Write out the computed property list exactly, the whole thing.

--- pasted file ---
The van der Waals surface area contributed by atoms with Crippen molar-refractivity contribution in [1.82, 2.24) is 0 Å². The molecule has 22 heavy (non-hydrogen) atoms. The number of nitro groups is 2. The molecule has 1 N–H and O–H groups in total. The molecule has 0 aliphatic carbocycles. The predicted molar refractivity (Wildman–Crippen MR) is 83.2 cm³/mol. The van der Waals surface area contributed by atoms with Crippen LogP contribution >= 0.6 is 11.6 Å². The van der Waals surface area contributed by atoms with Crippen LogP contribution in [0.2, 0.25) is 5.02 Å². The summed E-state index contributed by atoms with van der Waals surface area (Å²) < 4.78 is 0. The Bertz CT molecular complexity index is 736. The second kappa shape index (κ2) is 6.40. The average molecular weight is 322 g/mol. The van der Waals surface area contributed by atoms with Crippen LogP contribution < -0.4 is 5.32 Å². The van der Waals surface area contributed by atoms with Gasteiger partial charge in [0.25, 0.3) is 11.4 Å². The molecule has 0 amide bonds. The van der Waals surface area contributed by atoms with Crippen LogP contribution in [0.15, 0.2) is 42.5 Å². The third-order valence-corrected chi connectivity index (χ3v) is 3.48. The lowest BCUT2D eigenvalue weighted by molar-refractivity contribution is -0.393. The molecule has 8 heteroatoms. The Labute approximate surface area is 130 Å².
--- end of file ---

The van der Waals surface area contributed by atoms with Crippen molar-refractivity contribution in [1.82, 2.24) is 0 Å². The molecule has 22 heavy (non-hydrogen) atoms. The number of nitro groups is 2. The molecule has 1 N–H and O–H groups in total. The molecule has 0 aliphatic carbocycles. The predicted molar refractivity (Wildman–Crippen MR) is 83.2 cm³/mol. The van der Waals surface area contributed by atoms with Crippen LogP contribution >= 0.6 is 11.6 Å². The van der Waals surface area contributed by atoms with Crippen LogP contribution in [0.2, 0.25) is 5.02 Å². The summed E-state index contributed by atoms with van der Waals surface area (Å²) < 4.78 is 0. The Bertz CT molecular complexity index is 736. The second kappa shape index (κ2) is 6.40. The average molecular weight is 322 g/mol. The van der Waals surface area contributed by atoms with Crippen LogP contribution < -0.4 is 5.32 Å². The van der Waals surface area contributed by atoms with Gasteiger partial charge in [0.25, 0.3) is 11.4 Å². The molecule has 0 amide bonds. The van der Waals surface area contributed by atoms with Crippen LogP contribution in [0.15, 0.2) is 42.5 Å². The third-order valence-corrected chi connectivity index (χ3v) is 3.48. The lowest BCUT2D eigenvalue weighted by molar-refractivity contribution is -0.393. The molecule has 8 heteroatoms. The Labute approximate surface area is 130 Å².